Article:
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Triple-A (or Class AAA) refers to the highest level of play in minor league baseball. Teams at this level are divided into three leagues: the International League, the Pacific Coast League, and the MLB-independent Mexican League. Each of the 30 Major League Baseball teams has an affiliation with one Triple-A team in the United States. However, Mexican Triple-A teams are not included in the organized farm team system.

Players at this level who are on the 40-man roster of a major league team can be invited to come up to the major league club once the major league roster expands on September 1 (though teams will usually wait until their affiliates' playoff runs are over, should they qualify). For teams in contention for the post-season, these players create the flexibility needed to rest regular starters in late regular season games. For those not in contention, recalling such players gives them an opportunity to evaluate their future players under game conditions.


Triple-A cities

Teams are generally located in or near major cities that often (but not always) hold a team in some other professional sport, such as an NFL football, NHL hockey, or an NBA basketball franchise. The 30 cities in the United States and 16 cities in Mexico that are home to Triple-A teams are:[1]

Current teams


International League

Division Team MLB Affiliation City Stadium Capacity
North Buffalo Bisons New York Mets Buffalo, New York Coca-Cola Field 19,500
Lehigh Valley IronPigs Philadelphia Phillies Allentown, Pennsylvania Coca-Cola Park1 10,000
Pawtucket Red Sox Boston Red Sox Pawtucket, Rhode Island McCoy Stadium 10,031
Rochester Red Wings Minnesota Twins Rochester, New York Frontier Field 10,868
Scranton/Wilkes-Barre Yankees New York Yankees Moosic, Pennsylvania PNC Field 10,310
Syracuse Chiefs Washington Nationals Syracuse, New York Alliance Bank Stadium 11,117
South Charlotte Knights Chicago White Sox Fort Mill, South Carolina Knights Stadium 10,002
Durham Bulls Tampa Bay Rays Durham, North Carolina Durham Bulls Athletic Park 10,000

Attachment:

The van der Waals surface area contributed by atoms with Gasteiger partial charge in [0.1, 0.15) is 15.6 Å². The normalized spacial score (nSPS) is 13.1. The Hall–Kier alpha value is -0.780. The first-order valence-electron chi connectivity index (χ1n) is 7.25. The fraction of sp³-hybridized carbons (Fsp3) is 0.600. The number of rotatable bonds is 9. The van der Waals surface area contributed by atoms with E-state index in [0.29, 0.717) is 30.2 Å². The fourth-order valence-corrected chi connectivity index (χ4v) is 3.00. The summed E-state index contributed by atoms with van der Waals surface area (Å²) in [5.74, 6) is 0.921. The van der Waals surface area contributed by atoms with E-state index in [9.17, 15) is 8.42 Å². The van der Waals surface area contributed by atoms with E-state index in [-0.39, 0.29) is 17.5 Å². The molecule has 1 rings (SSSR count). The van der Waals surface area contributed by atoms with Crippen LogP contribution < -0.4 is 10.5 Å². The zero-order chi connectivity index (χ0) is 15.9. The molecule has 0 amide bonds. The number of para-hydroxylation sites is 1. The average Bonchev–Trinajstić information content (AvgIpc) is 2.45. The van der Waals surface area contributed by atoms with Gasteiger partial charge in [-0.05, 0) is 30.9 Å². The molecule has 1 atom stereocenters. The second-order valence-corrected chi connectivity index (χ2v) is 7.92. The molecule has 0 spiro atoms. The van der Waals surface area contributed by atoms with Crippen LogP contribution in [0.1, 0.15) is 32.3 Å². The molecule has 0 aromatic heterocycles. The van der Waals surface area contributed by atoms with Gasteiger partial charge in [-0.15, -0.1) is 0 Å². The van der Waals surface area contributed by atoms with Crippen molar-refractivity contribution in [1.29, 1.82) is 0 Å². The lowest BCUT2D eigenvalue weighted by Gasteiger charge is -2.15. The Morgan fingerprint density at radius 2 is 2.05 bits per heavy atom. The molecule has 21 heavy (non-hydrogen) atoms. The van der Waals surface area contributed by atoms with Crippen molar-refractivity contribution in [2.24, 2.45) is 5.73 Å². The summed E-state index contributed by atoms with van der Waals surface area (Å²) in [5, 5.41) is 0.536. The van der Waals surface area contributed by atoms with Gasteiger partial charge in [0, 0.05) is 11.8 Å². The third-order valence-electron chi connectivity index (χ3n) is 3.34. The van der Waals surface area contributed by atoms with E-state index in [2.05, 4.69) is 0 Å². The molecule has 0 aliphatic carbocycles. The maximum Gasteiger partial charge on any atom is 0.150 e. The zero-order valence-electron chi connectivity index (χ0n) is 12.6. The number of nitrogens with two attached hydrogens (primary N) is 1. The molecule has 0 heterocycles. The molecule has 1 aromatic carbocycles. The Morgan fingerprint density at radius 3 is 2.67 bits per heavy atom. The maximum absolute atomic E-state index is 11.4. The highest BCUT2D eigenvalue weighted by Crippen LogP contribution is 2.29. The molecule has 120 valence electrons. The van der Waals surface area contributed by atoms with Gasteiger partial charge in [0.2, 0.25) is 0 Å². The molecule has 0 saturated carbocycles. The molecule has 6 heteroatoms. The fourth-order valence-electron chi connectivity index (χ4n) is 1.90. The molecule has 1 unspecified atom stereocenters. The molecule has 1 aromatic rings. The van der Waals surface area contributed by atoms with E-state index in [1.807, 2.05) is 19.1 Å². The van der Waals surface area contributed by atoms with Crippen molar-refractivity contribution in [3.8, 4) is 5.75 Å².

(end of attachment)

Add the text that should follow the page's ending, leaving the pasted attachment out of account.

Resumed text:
Gwinnett Braves Atlanta Braves Lawrenceville, Georgia Gwinnett Stadium 10,099
Norfolk Tides Baltimore Orioles Norfolk, Virginia Harbor Park 12,067
West Columbus Clippers Cleveland Indians Columbus, Ohio Huntington Park 10,000
Indianapolis Indians Pittsburgh Pirates Indianapolis, Indiana Victory Field 15,500
Louisville Bats Cincinnati Reds Louisville, Kentucky Louisville Slugger Field 13,131
Toledo Mud Hens Detroit Tigers Toledo, Ohio Fifth Third Field 10,300
1 Hosting the 2010 Triple-A All-Star Game

Mexican League

Zone Team Location Stadium Capacity
North Dorados de Chihuahua (Chihuahua Goldens) Chihuahua, Chihuahua Estadio Chihuahua 14,500
Vaqueros Laguna (Laguna Cowboys) Torreón, Coahuila Estadio Revolución 12,000
Diablos Rojos del México (Mexico City Red Devils) Mexico D.F. Foro Sol 26,000
Acereros de Monclova (Monclova Steelers) Monclova, Coahuila Estadio De Beisbol Monclova 9,000
Sultanes de Monterrey (Monterrey Sultans) Monterrey, Nuevo León Estadio de Beisbol Monterrey 27,000
Tecolotes de Nuevo Laredo (Nuevo Laredo Owls) Nuevo Laredo, Tamaulipas Estadio Nuevo Laredo 12,000
Broncos de Reynosa (Reynosa Broncos) Reynosa, Tamaulipas Estadio Adolfo López Mateos 7,000
Saraperos de Saltillo (Saltillo Sarape Makers) Saltillo, Coahuila Estadio De Beisbol Francisco I. Madero 16,000
South Piratas de Campeche (Campeche Pirates) Campeche, Campeche Estadio Nelson Barrera 6,000
Petroleros de Minatitlán (Minatitlán Oilers) Minatitlán, Veracruz Parque 18 de marzo de 1938 7,500